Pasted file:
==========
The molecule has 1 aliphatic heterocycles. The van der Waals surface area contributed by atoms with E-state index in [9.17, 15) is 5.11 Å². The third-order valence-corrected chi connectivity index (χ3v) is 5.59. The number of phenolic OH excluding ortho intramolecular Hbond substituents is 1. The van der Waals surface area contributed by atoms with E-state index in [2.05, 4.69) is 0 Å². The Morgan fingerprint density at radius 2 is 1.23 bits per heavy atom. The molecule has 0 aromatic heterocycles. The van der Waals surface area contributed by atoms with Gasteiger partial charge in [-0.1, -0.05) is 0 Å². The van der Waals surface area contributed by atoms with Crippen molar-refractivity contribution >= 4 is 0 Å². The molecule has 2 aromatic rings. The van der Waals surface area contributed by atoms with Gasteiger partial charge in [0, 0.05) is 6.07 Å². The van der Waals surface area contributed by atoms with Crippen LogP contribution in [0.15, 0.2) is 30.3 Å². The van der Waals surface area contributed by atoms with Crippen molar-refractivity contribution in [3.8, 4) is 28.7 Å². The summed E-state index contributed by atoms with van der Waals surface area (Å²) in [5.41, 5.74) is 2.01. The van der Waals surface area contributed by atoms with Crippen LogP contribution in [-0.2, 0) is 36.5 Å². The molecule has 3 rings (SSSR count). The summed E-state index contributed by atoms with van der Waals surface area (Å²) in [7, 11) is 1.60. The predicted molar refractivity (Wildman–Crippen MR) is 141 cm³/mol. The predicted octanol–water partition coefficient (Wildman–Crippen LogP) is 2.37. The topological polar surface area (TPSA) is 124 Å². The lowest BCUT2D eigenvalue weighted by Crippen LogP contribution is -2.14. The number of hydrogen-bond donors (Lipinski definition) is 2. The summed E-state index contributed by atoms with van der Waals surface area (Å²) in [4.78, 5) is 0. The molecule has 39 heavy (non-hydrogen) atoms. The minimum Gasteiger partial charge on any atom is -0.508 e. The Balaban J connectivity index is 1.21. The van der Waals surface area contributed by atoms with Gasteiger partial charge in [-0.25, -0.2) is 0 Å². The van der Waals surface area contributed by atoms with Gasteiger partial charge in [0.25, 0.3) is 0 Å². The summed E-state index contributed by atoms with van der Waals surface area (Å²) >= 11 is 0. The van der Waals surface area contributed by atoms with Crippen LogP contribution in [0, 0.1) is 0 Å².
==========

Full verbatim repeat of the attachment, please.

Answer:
The molecule has 1 aliphatic heterocycles. The van der Waals surface area contributed by atoms with E-state index in [9.17, 15) is 5.11 Å². The third-order valence-corrected chi connectivity index (χ3v) is 5.59. The number of phenolic OH excluding ortho intramolecular Hbond substituents is 1. The van der Waals surface area contributed by atoms with E-state index in [2.05, 4.69) is 0 Å². The Morgan fingerprint density at radius 2 is 1.23 bits per heavy atom. The molecule has 0 aromatic heterocycles. The van der Waals surface area contributed by atoms with Gasteiger partial charge in [-0.1, -0.05) is 0 Å². The van der Waals surface area contributed by atoms with Crippen molar-refractivity contribution >= 4 is 0 Å². The molecule has 2 aromatic rings. The van der Waals surface area contributed by atoms with Gasteiger partial charge in [0, 0.05) is 6.07 Å². The van der Waals surface area contributed by atoms with Crippen LogP contribution in [0.15, 0.2) is 30.3 Å². The van der Waals surface area contributed by atoms with Crippen molar-refractivity contribution in [3.8, 4) is 28.7 Å². The summed E-state index contributed by atoms with van der Waals surface area (Å²) in [5.41, 5.74) is 2.01. The van der Waals surface area contributed by atoms with Crippen LogP contribution in [-0.2, 0) is 36.5 Å². The molecule has 3 rings (SSSR count). The summed E-state index contributed by atoms with van der Waals surface area (Å²) in [7, 11) is 1.60. The predicted molar refractivity (Wildman–Crippen MR) is 141 cm³/mol. The predicted octanol–water partition coefficient (Wildman–Crippen LogP) is 2.37. The topological polar surface area (TPSA) is 124 Å². The lowest BCUT2D eigenvalue weighted by Crippen LogP contribution is -2.14. The number of hydrogen-bond donors (Lipinski definition) is 2. The summed E-state index contributed by atoms with van der Waals surface area (Å²) in [4.78, 5) is 0. The molecule has 39 heavy (non-hydrogen) atoms. The minimum Gasteiger partial charge on any atom is -0.508 e. The Balaban J connectivity index is 1.21. The van der Waals surface area contributed by atoms with Gasteiger partial charge in [-0.25, -0.2) is 0 Å². The van der Waals surface area contributed by atoms with Gasteiger partial charge in [0.25, 0.3) is 0 Å². The summed E-state index contributed by atoms with van der Waals surface area (Å²) >= 11 is 0. The van der Waals surface area contributed by atoms with Crippen LogP contribution in [0, 0.1) is 0 Å².